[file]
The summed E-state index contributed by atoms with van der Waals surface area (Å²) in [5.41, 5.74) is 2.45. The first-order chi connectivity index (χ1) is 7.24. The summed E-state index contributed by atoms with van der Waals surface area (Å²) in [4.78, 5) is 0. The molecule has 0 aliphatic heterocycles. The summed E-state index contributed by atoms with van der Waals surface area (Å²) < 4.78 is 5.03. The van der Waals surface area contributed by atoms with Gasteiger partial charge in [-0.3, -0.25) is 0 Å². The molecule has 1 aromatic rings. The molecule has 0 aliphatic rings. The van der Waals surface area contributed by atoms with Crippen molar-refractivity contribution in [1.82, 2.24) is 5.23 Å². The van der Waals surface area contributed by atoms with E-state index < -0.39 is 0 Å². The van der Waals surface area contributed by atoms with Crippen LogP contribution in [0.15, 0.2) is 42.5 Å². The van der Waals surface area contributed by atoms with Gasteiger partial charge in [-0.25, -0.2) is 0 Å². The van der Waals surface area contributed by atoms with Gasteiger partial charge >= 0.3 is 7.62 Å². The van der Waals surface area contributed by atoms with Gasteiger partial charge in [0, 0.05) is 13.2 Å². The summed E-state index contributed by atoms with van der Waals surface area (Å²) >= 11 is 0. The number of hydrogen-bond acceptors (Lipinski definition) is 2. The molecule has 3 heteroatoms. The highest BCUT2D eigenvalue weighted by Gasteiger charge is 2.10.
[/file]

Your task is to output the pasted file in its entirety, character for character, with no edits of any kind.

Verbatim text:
The summed E-state index contributed by atoms with van der Waals surface area (Å²) in [5.41, 5.74) is 2.45. The first-order chi connectivity index (χ1) is 7.24. The summed E-state index contributed by atoms with van der Waals surface area (Å²) in [4.78, 5) is 0. The molecule has 0 aliphatic heterocycles. The summed E-state index contributed by atoms with van der Waals surface area (Å²) < 4.78 is 5.03. The van der Waals surface area contributed by atoms with Gasteiger partial charge in [-0.3, -0.25) is 0 Å². The molecule has 1 aromatic rings. The molecule has 0 aliphatic rings. The van der Waals surface area contributed by atoms with Crippen molar-refractivity contribution in [1.82, 2.24) is 5.23 Å². The van der Waals surface area contributed by atoms with E-state index < -0.39 is 0 Å². The van der Waals surface area contributed by atoms with Crippen LogP contribution in [0.15, 0.2) is 42.5 Å². The van der Waals surface area contributed by atoms with Gasteiger partial charge in [-0.25, -0.2) is 0 Å². The van der Waals surface area contributed by atoms with Gasteiger partial charge >= 0.3 is 7.62 Å². The van der Waals surface area contributed by atoms with Gasteiger partial charge in [0, 0.05) is 13.2 Å². The summed E-state index contributed by atoms with van der Waals surface area (Å²) >= 11 is 0. The number of hydrogen-bond acceptors (Lipinski definition) is 2. The molecule has 3 heteroatoms. The highest BCUT2D eigenvalue weighted by Gasteiger charge is 2.10.